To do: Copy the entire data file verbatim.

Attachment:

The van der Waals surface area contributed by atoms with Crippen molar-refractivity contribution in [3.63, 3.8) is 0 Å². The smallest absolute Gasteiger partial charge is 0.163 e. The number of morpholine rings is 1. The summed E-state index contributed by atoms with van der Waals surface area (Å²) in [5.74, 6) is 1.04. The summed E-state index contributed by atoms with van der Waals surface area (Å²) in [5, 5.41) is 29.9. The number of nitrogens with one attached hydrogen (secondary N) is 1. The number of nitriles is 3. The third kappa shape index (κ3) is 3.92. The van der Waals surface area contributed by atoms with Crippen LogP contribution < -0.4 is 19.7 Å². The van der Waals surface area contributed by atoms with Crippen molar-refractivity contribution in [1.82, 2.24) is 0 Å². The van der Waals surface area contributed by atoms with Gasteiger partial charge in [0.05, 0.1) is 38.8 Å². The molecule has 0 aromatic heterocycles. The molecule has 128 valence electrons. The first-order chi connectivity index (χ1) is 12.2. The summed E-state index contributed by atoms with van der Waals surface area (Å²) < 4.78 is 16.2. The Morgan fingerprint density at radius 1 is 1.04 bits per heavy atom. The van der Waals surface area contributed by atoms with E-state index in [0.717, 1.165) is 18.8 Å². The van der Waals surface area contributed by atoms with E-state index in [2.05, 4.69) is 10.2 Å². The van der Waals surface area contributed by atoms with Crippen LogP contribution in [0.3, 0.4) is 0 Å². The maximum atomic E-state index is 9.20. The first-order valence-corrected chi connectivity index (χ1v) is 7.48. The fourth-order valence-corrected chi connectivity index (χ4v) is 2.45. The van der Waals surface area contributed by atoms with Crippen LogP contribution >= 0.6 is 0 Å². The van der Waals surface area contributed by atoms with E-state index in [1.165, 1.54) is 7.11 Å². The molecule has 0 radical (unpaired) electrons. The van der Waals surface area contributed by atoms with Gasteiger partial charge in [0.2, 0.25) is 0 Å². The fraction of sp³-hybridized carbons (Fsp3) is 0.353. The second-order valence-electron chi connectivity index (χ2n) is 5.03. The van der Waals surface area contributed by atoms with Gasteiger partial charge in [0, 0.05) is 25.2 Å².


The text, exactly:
The van der Waals surface area contributed by atoms with Crippen molar-refractivity contribution in [3.63, 3.8) is 0 Å². The smallest absolute Gasteiger partial charge is 0.163 e. The number of morpholine rings is 1. The summed E-state index contributed by atoms with van der Waals surface area (Å²) in [5.74, 6) is 1.04. The summed E-state index contributed by atoms with van der Waals surface area (Å²) in [5, 5.41) is 29.9. The number of nitrogens with one attached hydrogen (secondary N) is 1. The number of nitriles is 3. The third kappa shape index (κ3) is 3.92. The van der Waals surface area contributed by atoms with Crippen LogP contribution < -0.4 is 19.7 Å². The van der Waals surface area contributed by atoms with Crippen molar-refractivity contribution in [1.82, 2.24) is 0 Å². The van der Waals surface area contributed by atoms with Gasteiger partial charge in [0.05, 0.1) is 38.8 Å². The molecule has 0 aromatic heterocycles. The molecule has 128 valence electrons. The first-order chi connectivity index (χ1) is 12.2. The summed E-state index contributed by atoms with van der Waals surface area (Å²) < 4.78 is 16.2. The Morgan fingerprint density at radius 1 is 1.04 bits per heavy atom. The van der Waals surface area contributed by atoms with E-state index in [0.717, 1.165) is 18.8 Å². The van der Waals surface area contributed by atoms with E-state index in [2.05, 4.69) is 10.2 Å². The van der Waals surface area contributed by atoms with Crippen LogP contribution in [0.3, 0.4) is 0 Å². The maximum atomic E-state index is 9.20. The first-order valence-corrected chi connectivity index (χ1v) is 7.48. The fourth-order valence-corrected chi connectivity index (χ4v) is 2.45. The van der Waals surface area contributed by atoms with Crippen LogP contribution >= 0.6 is 0 Å². The van der Waals surface area contributed by atoms with E-state index in [1.165, 1.54) is 7.11 Å². The molecule has 0 radical (unpaired) electrons. The van der Waals surface area contributed by atoms with Gasteiger partial charge in [0.2, 0.25) is 0 Å². The fraction of sp³-hybridized carbons (Fsp3) is 0.353. The second-order valence-electron chi connectivity index (χ2n) is 5.03. The van der Waals surface area contributed by atoms with Gasteiger partial charge in [0, 0.05) is 25.2 Å².